3D seismic interpretation of polygonal faulting in Upper Cretaceous sediments, Powder River Basin, Wyoming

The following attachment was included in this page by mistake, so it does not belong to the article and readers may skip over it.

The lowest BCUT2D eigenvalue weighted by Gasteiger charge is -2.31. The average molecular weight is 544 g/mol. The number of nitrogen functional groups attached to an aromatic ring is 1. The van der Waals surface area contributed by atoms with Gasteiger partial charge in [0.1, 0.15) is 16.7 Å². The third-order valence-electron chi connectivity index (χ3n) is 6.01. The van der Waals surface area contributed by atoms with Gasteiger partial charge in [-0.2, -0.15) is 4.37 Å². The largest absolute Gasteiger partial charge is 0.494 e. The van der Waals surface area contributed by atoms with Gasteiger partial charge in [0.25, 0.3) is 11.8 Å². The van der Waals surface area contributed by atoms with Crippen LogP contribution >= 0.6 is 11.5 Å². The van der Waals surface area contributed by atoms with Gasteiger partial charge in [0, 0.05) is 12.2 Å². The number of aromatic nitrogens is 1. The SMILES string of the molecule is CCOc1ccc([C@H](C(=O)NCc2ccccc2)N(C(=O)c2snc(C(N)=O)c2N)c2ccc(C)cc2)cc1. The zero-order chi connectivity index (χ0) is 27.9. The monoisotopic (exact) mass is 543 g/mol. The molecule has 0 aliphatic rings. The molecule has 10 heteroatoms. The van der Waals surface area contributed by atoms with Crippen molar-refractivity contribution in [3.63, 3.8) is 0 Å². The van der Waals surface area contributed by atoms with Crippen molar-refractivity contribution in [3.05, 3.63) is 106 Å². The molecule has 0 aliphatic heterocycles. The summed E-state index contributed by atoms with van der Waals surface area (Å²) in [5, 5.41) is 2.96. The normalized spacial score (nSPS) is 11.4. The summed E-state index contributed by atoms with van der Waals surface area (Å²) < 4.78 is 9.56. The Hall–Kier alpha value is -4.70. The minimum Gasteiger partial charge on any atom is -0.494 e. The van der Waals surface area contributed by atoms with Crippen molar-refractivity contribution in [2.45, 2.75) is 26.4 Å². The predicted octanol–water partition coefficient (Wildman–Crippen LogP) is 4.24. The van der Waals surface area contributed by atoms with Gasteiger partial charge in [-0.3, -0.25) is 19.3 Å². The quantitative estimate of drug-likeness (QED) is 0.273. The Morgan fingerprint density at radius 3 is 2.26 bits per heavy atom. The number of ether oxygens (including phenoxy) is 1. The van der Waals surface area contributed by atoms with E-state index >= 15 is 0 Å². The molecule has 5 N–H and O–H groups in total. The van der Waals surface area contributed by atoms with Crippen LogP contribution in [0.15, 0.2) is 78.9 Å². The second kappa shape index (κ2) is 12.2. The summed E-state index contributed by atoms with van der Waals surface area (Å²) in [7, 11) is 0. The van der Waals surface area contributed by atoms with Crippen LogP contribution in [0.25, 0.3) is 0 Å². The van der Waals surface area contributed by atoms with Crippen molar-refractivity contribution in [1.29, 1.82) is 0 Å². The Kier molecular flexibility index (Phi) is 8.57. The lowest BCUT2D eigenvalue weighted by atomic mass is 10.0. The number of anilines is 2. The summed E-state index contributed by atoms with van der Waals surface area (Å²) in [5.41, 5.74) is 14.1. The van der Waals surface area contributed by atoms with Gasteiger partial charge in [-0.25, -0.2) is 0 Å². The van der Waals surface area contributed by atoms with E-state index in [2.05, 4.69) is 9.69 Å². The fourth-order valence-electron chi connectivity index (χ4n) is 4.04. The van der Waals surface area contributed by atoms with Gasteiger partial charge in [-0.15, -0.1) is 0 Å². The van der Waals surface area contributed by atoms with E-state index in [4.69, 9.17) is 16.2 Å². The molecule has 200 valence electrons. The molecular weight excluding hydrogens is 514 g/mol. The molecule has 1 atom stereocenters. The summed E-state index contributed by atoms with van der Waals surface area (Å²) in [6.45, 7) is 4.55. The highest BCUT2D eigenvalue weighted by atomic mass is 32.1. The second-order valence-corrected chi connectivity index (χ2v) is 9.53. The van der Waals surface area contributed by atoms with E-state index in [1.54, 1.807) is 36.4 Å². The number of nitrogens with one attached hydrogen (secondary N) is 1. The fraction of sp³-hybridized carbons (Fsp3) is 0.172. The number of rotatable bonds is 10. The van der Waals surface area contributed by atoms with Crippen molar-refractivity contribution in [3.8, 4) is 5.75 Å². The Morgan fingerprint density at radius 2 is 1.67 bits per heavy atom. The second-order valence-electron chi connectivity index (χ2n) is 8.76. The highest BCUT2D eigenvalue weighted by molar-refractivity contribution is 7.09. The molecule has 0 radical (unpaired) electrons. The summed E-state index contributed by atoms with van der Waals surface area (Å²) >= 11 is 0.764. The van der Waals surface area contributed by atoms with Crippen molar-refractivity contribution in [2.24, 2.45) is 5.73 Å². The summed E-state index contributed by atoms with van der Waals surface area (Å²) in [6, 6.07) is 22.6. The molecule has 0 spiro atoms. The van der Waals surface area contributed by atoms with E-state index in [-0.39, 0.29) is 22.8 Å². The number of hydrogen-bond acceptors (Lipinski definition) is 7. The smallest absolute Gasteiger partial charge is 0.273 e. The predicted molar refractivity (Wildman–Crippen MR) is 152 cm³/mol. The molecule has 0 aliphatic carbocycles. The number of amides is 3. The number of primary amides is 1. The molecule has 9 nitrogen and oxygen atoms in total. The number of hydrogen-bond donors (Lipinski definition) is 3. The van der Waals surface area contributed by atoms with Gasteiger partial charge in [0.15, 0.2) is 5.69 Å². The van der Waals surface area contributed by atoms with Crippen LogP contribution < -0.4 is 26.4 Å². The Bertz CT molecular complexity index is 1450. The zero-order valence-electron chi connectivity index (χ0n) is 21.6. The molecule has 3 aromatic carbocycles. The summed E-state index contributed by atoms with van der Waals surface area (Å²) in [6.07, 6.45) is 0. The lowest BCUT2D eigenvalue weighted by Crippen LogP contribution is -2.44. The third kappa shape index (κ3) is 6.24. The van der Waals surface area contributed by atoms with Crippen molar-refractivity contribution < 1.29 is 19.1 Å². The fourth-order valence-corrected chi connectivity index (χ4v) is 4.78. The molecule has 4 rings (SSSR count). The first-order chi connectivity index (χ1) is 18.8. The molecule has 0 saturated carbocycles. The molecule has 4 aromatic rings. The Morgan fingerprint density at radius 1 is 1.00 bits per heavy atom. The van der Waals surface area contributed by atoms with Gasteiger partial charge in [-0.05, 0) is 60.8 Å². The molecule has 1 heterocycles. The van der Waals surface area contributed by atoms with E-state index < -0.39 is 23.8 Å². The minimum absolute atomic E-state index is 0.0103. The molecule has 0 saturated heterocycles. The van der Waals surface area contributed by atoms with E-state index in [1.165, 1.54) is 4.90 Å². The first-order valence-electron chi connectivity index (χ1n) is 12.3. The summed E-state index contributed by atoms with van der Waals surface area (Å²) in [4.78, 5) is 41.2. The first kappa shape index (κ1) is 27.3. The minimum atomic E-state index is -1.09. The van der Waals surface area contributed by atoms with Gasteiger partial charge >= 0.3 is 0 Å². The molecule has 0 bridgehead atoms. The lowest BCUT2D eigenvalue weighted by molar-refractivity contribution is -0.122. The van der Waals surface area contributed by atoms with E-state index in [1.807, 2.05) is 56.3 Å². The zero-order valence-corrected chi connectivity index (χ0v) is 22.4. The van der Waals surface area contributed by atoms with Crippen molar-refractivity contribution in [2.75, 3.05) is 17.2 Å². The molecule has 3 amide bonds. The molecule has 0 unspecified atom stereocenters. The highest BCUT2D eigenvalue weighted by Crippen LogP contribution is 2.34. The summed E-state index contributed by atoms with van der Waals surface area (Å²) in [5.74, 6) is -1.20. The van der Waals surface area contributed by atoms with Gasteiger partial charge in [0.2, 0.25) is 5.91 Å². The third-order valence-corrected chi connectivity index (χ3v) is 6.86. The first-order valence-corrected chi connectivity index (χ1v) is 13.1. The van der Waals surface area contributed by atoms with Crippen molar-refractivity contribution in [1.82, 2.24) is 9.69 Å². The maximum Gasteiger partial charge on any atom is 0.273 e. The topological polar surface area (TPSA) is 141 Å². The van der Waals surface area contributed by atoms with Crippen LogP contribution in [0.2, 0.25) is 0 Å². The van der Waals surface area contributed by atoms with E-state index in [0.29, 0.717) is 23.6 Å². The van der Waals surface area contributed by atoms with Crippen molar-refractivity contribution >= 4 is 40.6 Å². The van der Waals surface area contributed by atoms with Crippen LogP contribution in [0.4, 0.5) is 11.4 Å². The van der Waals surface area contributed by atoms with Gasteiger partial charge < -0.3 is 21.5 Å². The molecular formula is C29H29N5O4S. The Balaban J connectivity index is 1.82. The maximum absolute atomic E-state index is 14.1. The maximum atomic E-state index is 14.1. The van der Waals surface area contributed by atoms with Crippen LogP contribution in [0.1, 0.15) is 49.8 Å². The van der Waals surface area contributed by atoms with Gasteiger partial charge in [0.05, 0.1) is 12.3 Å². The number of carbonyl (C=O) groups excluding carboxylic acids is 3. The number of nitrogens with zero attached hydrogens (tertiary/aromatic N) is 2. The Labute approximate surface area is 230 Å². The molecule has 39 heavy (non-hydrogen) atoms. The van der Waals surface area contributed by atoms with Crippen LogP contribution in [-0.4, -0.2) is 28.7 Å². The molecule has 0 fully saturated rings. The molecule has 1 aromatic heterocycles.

Interpretation of a twenty-four square mile 3D seismic data set indicates a polygonal fault system (PFS) in Upper Cretaceous prograding marine shelf sands within the Powder River Basin. These faults display a complex network of layer-bounded normal faulting affecting the Teckla, Teapot, and Parkman Sandstones. Utilizing 3D seismic data covering portions of Converse and Niobrara Counties, WY, the extensive network of faulting was mapped in detail. In map view, the fault traces express a similar geometry to the polygonal faulting described in reservoirs from the North Sea. Fault cuts were picked from well logs in the seismic study area as well as in nearby productive fields. Although these faults were observed to be predominately associated with the Teapot Sandstone, a significant number extended through the Parkman Sandstone and, to a lesser extent into the Teckla Sandstone. All faults exhibit normal fault movement with an average throw of forty feet with some components of growth faulting. These faults likely formed during layer-bound contraction of the fine-grained sediments as they underwent dewatering. Recognition of polygonal faults in the Teapot Sandstone is economically significant as several large productive Teapot Sandstone fields (Kaye and Well Draw) are located in close proximity to the 3D seismic study area. These polygonally-faulted fields could provide potential for redevelopment utilizing modern 3D seismic technology and thus allowing for detection of polygonal compartmentalization of reservoir rocks.